1. A plan must always include a motivator (something that will make the students who AREN’T
inherently interested in the learning/lesson want to pay attention and to learn).
2. On the plan, in parentheses following the description of the motivation/motivator, the type of
motivator that is being used must be identified using the categories that are provide in The Art
For example, if the motivator is earning a “Special Student” badge, the following types of
motivation/motivators would be listed in parentheses: (rewards, achievements that are seen as self-
ACTIVE LEARNING-LISTENING STRATEGIES (ALLS)
1. Here you must list the things that you will have ALL of the students actively do as they listen to
information being presented that will help them to focus on the content of the lesson. These are
strategies that teachers use while they or others present information. They require ALL of the
students to actively respond to, or do something with the information as it is being taught rather
than just sitting and listening.
2. Active learning-listening strategies involve ALL of the students ALL at the same time. This is in
contrast to the more traditional, and less effective, method of only one-student-at-a-time-getting-a-
turn-to respond-in-some-way. The use of active learning-listening strategies during lessons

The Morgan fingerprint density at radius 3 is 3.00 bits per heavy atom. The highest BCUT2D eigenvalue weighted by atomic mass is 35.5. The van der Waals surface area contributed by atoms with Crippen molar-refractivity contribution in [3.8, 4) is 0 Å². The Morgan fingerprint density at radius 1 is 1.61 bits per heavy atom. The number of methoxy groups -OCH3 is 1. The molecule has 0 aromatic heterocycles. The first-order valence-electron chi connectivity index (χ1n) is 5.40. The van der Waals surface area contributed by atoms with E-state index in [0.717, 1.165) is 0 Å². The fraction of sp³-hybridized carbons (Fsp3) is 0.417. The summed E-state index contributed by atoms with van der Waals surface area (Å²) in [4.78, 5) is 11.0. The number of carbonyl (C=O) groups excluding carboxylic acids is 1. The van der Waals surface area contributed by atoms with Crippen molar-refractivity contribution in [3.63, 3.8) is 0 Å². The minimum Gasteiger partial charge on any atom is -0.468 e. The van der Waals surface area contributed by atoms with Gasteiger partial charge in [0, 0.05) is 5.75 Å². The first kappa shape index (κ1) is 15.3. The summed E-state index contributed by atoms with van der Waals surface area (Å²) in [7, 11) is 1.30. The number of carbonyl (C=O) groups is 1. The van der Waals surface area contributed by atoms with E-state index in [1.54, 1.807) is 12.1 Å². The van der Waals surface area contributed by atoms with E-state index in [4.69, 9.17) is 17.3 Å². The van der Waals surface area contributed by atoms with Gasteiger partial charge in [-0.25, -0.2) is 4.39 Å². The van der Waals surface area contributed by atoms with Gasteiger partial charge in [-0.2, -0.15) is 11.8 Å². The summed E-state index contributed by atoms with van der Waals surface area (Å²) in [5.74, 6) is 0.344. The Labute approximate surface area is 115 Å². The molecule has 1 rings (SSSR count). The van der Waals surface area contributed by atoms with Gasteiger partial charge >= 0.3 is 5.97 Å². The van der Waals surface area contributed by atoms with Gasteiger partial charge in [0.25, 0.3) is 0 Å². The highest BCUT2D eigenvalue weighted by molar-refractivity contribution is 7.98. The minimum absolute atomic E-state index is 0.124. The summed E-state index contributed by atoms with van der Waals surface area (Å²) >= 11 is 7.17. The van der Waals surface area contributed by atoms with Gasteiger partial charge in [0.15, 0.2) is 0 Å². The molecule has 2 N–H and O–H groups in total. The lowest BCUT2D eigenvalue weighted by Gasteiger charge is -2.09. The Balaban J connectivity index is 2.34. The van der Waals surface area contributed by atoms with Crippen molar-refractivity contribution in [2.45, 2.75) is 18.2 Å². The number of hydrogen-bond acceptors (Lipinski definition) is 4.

insures that students are actually listening rather than merely looking like they are paying
attention. There is a difference!
3. The use of these strategies enables teachers to monitor who is and who isn’t paying attention, and
who is and who isn’t comprehending the information as it is presented. These strategies make
paying attention easier for students because they are actively doing something to help them
learn and retain the information as they are listening to it being taught.
4. Good teachers use many kinds of active learning-listening strategies throughout lessons. Active
learning-listening strategies focus students on the content of the lesson. Repeated clapping
patterns or chanting “active listening” during lessons do not do this and are not ALLS. Having
students fill in Venn diagrams at their seats while the teacher completes the same one on the board
is a good example of how all students can be actively involved at the same time and focused on